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Remembering Gaylord Perry

December 1, 2022

The one time I met the superb pitcher, Gaylord Perry, who died today at age 84, was at a signing event in White Plains, New York in 1996. 

He sat virtually alone as did the great, great Jean Beliveau, while the crowd around another great, Dennis Rodman swelled.

Gaylord, in his big hat was cool, friendly and not concerned with the paucity of people around him. A la a never forgotten by me, moment in the great film, “The Sting,” Mr. Perry was afforded a “flat rate.”

In conversation, I told Gaylord that while it is the flair of Rodman one notices first, indeed he was a great, unselfish player. Mr. Perry appreciated my information.

I suppose Perry’s eventual greatness first surfaced in a memorable second game of a S.F. Giants (Perry’s team in his first 10 seasons, ’62-’71 the first and last were first place finishes, most of the others second place) and the New York Mets, that went 23 innings.

The game featured all 3 big league Alou brothers in the same outfield as the great Willie Mays played shortstop. Gaylord hurled 10 scoreless innings in relief.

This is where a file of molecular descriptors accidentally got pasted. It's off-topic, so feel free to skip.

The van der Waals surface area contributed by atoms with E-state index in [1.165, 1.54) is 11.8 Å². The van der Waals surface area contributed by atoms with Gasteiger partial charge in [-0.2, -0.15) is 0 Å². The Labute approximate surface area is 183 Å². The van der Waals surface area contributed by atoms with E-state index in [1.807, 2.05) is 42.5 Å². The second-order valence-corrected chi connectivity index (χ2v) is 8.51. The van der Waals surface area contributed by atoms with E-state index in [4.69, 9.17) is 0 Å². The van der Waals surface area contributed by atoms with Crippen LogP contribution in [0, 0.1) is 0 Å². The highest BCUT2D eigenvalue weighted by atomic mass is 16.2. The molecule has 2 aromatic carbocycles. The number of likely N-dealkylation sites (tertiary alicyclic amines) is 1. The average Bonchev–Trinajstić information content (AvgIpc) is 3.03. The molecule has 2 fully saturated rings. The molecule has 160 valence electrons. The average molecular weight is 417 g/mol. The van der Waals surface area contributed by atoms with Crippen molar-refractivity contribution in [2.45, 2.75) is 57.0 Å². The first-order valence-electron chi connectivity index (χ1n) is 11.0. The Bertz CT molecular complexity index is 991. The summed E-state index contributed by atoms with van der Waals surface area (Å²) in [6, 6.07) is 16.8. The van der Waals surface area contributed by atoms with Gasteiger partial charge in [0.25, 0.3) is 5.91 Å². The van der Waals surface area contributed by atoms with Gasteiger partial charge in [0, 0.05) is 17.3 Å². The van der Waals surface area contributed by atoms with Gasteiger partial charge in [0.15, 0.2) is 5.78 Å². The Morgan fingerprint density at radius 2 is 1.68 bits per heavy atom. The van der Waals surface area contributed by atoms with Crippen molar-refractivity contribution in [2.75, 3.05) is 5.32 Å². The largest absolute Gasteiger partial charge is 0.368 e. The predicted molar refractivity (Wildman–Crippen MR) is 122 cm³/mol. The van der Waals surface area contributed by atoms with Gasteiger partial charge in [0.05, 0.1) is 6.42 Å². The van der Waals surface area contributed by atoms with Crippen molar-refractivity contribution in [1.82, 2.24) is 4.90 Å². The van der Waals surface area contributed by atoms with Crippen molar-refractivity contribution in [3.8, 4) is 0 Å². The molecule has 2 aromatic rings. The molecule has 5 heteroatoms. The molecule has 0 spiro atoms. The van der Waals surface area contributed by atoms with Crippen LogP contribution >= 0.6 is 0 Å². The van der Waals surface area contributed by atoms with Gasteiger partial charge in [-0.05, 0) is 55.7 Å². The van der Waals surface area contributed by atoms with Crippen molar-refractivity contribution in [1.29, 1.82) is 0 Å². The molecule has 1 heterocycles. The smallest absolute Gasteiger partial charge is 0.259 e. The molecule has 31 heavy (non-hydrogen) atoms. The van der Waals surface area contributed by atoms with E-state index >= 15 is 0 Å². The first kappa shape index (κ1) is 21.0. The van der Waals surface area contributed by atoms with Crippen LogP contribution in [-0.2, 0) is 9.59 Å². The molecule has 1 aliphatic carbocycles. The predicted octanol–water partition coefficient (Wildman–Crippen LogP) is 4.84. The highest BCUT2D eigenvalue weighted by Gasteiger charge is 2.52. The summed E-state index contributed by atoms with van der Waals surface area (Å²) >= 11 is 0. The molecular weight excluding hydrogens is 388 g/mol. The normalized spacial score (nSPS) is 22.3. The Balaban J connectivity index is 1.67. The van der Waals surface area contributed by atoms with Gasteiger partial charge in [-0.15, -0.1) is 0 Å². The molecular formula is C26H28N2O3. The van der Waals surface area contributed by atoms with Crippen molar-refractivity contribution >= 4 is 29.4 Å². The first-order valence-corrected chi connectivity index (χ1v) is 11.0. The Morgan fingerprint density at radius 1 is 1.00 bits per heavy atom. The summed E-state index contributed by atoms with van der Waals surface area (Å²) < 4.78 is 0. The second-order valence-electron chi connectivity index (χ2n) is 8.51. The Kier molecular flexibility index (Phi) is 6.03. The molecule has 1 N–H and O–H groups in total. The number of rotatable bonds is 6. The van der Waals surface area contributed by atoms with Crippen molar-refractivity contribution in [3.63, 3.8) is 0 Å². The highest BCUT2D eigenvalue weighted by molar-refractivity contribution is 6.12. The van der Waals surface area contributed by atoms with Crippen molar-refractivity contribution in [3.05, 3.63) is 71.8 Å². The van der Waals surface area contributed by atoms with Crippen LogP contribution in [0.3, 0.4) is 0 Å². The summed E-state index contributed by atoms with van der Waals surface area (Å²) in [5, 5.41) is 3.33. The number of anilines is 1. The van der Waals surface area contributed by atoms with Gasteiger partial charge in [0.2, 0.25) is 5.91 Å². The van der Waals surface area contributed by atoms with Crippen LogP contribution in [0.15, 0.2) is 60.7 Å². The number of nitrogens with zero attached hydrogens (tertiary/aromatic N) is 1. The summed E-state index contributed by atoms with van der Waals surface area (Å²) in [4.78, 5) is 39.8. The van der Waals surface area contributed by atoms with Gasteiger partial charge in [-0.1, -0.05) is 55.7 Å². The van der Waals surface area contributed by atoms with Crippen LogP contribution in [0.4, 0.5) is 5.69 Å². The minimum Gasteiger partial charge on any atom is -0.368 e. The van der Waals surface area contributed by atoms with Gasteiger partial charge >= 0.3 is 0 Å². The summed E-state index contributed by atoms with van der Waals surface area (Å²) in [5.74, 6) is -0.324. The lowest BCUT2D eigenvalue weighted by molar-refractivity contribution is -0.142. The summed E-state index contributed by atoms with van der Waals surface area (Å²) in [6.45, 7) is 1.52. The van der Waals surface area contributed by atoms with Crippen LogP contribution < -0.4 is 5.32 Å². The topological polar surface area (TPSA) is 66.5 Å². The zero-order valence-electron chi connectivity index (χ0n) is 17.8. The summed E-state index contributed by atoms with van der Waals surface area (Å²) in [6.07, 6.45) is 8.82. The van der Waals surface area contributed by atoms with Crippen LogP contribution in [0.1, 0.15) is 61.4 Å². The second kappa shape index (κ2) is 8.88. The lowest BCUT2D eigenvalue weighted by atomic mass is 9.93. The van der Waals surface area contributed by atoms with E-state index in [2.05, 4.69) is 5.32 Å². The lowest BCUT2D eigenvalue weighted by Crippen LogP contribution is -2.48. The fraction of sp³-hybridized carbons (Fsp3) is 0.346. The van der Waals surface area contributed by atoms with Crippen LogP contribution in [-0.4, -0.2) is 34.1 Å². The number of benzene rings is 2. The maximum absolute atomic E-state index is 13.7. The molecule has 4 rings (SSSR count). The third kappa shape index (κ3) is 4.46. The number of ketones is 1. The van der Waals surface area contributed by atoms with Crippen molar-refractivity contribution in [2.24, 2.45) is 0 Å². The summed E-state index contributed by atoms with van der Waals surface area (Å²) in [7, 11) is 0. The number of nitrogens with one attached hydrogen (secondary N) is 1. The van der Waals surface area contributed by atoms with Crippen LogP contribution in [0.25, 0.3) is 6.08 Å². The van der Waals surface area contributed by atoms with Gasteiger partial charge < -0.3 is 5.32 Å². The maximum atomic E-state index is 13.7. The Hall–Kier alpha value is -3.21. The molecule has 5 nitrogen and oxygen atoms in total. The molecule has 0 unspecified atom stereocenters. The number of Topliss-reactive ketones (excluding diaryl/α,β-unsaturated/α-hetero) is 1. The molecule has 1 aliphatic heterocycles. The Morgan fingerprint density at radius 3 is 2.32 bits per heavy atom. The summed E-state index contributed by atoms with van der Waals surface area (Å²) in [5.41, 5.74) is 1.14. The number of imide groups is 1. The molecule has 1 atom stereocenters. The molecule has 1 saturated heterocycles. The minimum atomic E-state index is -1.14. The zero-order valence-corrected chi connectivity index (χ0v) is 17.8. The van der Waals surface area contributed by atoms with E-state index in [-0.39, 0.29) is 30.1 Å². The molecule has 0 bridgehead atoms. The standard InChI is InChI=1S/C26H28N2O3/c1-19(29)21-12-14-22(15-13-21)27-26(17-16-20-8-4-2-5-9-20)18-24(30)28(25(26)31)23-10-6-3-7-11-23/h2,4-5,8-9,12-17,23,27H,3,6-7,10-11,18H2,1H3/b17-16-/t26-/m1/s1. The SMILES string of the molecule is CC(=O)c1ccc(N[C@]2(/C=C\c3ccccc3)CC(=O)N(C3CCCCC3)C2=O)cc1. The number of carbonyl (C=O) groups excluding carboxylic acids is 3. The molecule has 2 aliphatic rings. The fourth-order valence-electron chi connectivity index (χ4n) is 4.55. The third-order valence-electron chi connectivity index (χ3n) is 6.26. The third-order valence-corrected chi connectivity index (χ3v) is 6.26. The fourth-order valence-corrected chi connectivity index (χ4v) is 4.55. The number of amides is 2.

He won 20 or more games 5 times and was just the second pitcher to win 20 or more in both the National and American Leagues.

Perry was the first to win the Cy Young Award in both leagues.

I will skip that about his type of pitches and even the strong opinion Gaylord with other “Famers,” “Willies” (Mays and McCovey), Orlando Cepeda and Juan Marichal played on far more deserving of a title teams, than any of the 3 even year Giants World Series winners (2010-2014). However, they won nary a one, playing in a great National League.

My favorite moment regarding Gaylord Perry, other than meeting him and enjoying his friendly easygoing manner, was when he induced Willie Randolph to ground out  2nd to 1st, (Julio Cruz to Jim Maler), early in the 1982 season, to clinch his 300th major league win.



Gaylord Perry pictured above.


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